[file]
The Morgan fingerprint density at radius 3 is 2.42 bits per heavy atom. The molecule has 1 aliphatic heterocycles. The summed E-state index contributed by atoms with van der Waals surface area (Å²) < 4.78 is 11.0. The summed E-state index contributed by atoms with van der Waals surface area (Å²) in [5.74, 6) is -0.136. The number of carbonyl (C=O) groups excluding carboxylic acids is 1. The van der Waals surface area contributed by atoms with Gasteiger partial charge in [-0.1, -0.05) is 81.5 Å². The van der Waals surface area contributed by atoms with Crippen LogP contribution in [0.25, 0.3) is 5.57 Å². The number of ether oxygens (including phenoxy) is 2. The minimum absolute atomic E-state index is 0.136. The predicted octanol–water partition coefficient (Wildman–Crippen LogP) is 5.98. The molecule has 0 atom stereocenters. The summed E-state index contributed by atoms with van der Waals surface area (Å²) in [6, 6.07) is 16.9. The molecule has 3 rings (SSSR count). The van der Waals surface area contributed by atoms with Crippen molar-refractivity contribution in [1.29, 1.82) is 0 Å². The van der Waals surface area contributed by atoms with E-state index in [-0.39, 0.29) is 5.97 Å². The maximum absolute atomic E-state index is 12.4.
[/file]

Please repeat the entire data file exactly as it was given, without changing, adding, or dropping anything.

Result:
The Morgan fingerprint density at radius 3 is 2.42 bits per heavy atom. The molecule has 1 aliphatic heterocycles. The summed E-state index contributed by atoms with van der Waals surface area (Å²) < 4.78 is 11.0. The summed E-state index contributed by atoms with van der Waals surface area (Å²) in [5.74, 6) is -0.136. The number of carbonyl (C=O) groups excluding carboxylic acids is 1. The van der Waals surface area contributed by atoms with Gasteiger partial charge in [-0.1, -0.05) is 81.5 Å². The van der Waals surface area contributed by atoms with Crippen LogP contribution in [0.25, 0.3) is 5.57 Å². The number of ether oxygens (including phenoxy) is 2. The minimum absolute atomic E-state index is 0.136. The predicted octanol–water partition coefficient (Wildman–Crippen LogP) is 5.98. The molecule has 0 atom stereocenters. The summed E-state index contributed by atoms with van der Waals surface area (Å²) in [6, 6.07) is 16.9. The molecule has 3 rings (SSSR count). The van der Waals surface area contributed by atoms with Crippen molar-refractivity contribution in [1.29, 1.82) is 0 Å². The van der Waals surface area contributed by atoms with E-state index in [-0.39, 0.29) is 5.97 Å². The maximum absolute atomic E-state index is 12.4.